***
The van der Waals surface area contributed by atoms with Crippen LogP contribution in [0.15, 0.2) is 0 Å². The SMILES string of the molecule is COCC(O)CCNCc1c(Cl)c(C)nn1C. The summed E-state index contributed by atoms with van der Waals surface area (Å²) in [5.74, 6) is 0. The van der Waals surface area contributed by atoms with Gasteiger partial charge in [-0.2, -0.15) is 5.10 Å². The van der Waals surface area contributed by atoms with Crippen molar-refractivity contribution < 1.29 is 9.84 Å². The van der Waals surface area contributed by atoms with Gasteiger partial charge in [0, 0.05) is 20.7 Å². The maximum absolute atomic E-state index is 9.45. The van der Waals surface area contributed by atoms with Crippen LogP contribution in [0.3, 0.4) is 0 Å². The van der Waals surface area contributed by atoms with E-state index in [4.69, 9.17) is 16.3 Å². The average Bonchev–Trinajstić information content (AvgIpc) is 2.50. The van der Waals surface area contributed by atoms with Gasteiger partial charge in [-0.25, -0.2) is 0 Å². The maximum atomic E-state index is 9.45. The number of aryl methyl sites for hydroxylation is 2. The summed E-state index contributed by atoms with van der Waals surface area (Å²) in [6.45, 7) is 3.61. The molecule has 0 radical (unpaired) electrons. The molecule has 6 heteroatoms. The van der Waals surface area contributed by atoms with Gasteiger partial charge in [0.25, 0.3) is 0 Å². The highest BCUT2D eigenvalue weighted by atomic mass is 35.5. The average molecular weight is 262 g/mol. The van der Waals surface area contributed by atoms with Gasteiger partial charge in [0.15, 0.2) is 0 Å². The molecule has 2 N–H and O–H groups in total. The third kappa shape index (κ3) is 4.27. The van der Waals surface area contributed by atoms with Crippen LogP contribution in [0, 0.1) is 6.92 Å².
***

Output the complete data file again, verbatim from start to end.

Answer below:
The van der Waals surface area contributed by atoms with Crippen LogP contribution in [0.15, 0.2) is 0 Å². The SMILES string of the molecule is COCC(O)CCNCc1c(Cl)c(C)nn1C. The summed E-state index contributed by atoms with van der Waals surface area (Å²) in [5.74, 6) is 0. The van der Waals surface area contributed by atoms with Gasteiger partial charge in [-0.2, -0.15) is 5.10 Å². The van der Waals surface area contributed by atoms with Crippen molar-refractivity contribution < 1.29 is 9.84 Å². The van der Waals surface area contributed by atoms with Gasteiger partial charge in [0, 0.05) is 20.7 Å². The maximum absolute atomic E-state index is 9.45. The van der Waals surface area contributed by atoms with Crippen LogP contribution in [0.3, 0.4) is 0 Å². The van der Waals surface area contributed by atoms with E-state index in [4.69, 9.17) is 16.3 Å². The average Bonchev–Trinajstić information content (AvgIpc) is 2.50. The van der Waals surface area contributed by atoms with Gasteiger partial charge in [-0.25, -0.2) is 0 Å². The maximum atomic E-state index is 9.45. The number of aryl methyl sites for hydroxylation is 2. The summed E-state index contributed by atoms with van der Waals surface area (Å²) in [6.45, 7) is 3.61. The molecule has 0 radical (unpaired) electrons. The molecule has 6 heteroatoms. The van der Waals surface area contributed by atoms with Gasteiger partial charge in [0.25, 0.3) is 0 Å². The highest BCUT2D eigenvalue weighted by atomic mass is 35.5. The average molecular weight is 262 g/mol. The van der Waals surface area contributed by atoms with Gasteiger partial charge in [0.15, 0.2) is 0 Å². The molecule has 2 N–H and O–H groups in total. The third kappa shape index (κ3) is 4.27. The van der Waals surface area contributed by atoms with Crippen LogP contribution in [0, 0.1) is 6.92 Å².